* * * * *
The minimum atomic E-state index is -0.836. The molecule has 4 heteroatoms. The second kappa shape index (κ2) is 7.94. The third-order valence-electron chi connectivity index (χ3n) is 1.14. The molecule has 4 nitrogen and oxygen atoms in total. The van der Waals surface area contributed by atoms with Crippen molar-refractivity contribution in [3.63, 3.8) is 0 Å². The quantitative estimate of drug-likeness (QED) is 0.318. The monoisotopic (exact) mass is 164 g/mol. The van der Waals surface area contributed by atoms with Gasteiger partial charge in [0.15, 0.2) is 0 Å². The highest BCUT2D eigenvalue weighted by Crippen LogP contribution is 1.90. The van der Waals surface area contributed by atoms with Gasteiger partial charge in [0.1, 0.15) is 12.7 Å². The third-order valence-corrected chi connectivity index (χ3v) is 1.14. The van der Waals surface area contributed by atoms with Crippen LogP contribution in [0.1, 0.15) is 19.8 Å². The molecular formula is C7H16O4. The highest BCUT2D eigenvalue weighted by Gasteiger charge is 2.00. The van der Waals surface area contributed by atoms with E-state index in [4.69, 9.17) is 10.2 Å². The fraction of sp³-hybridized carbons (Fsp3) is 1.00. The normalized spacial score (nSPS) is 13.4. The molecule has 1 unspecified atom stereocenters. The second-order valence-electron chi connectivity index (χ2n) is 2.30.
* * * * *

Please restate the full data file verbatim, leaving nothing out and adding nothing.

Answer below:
The minimum atomic E-state index is -0.836. The molecule has 4 heteroatoms. The second kappa shape index (κ2) is 7.94. The third-order valence-electron chi connectivity index (χ3n) is 1.14. The molecule has 4 nitrogen and oxygen atoms in total. The van der Waals surface area contributed by atoms with Crippen molar-refractivity contribution in [3.63, 3.8) is 0 Å². The quantitative estimate of drug-likeness (QED) is 0.318. The monoisotopic (exact) mass is 164 g/mol. The van der Waals surface area contributed by atoms with Gasteiger partial charge in [0.15, 0.2) is 0 Å². The highest BCUT2D eigenvalue weighted by Crippen LogP contribution is 1.90. The van der Waals surface area contributed by atoms with Gasteiger partial charge in [0.1, 0.15) is 12.7 Å². The third-order valence-corrected chi connectivity index (χ3v) is 1.14. The van der Waals surface area contributed by atoms with Crippen LogP contribution in [0.1, 0.15) is 19.8 Å². The molecular formula is C7H16O4. The highest BCUT2D eigenvalue weighted by Gasteiger charge is 2.00. The van der Waals surface area contributed by atoms with E-state index in [4.69, 9.17) is 10.2 Å². The fraction of sp³-hybridized carbons (Fsp3) is 1.00. The normalized spacial score (nSPS) is 13.4. The molecule has 1 unspecified atom stereocenters. The second-order valence-electron chi connectivity index (χ2n) is 2.30.